was loose, and fastened at the waist with a magnificent sash
of green brocade. The colours were in admirable taste. Her
hair was a work of art: pounded up with fat to much the
sime consistency as the pork-like fish cake, and then beautifully worked up into a butterfly, with large flat wings,
profusely decorated with gemmed pins and flowers. And so,
on a less elaborate scale, each of the girls who waited on us
had hers done.
Japanese girls can be very pretty even to the European
eye. Many of them have exquisite complexions—the rich
brown and damask so glorious in the pictures of Simone
Memmi and Domenico Ghirlandajo—due to the same reason,
the marvellous transparency of the warm-hued skin. Captivating nez retroussSs and little rosebud mouths are quite
But to return to the dancing. It is not dancing in our
sense of the word, but posturing and dumb acting. The first
dancer gave a quantity of fan play. She was an admirable
actress ; good-looking, too, not as the lower order of Japanese
just described, but after the manner of the Japanese aristocracy, with their waxy, oval faces, thin eagle noses, and
bead-like eyes. It was some tragedy she was enacting, in
which passion, represented by thunderous stamping and fierce
rushings forward in a springing posture, was the prelude,
followed by disdain, with pursed lips, thrown up chin, and
scornfully averted eyes. The stiff rigidity with which she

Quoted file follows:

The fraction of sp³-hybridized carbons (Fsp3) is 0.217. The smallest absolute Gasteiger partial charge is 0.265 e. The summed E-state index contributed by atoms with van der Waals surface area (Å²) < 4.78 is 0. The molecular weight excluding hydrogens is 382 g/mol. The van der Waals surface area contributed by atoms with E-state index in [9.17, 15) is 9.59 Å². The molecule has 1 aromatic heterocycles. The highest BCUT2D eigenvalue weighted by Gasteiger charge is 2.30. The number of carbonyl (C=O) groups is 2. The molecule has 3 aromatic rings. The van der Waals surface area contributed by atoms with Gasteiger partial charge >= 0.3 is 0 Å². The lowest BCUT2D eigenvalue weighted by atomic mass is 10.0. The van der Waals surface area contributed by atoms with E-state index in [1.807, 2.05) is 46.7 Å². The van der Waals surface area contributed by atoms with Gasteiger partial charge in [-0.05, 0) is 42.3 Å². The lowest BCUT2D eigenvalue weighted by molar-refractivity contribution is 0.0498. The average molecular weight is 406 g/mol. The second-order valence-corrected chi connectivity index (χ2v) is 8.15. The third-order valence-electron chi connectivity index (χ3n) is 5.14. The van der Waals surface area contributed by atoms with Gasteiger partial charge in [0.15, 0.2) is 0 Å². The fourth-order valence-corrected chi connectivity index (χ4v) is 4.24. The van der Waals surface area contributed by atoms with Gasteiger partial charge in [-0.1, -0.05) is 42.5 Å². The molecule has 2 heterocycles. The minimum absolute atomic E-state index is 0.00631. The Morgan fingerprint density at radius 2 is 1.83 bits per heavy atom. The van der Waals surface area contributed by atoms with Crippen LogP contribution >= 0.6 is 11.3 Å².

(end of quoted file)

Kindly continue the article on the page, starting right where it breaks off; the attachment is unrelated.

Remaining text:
maintained, for many moments together, the writhed postures,
betokened extraordinary muscular training; »and, indeed, I
understand that one requires to be trained from early childhood to execute them. Lastly, she swept from the room like
a tragic queen. THE JAPS AT HOME.
Then the real tragedy began. The interpreter recalled
her at my request, to be photographed in her most striking
attitude. I stepped forward to the charge with my kodak,
and a flash light to give sufficient illumination to the room.
I got my camera into position and lit the flash. It hung fire.
I took it in my hand to see what was the matter, in the
orthodox gun-accident method, and it went off with the
promptness invariable on such occasions.
A swift explosion, a leap back, a cry of " My God! " and
dancers and musicians had fled with wild confusion and a
suspicion of dynamite, while the guests were steeplechasing
over stoves and sake bottles and moribund fish to learn the
worst. It wasn't very bad. I had just blown the nails and
skin off my right hand, and was beginning to feel that unless
water* were brought immediately the room would swim.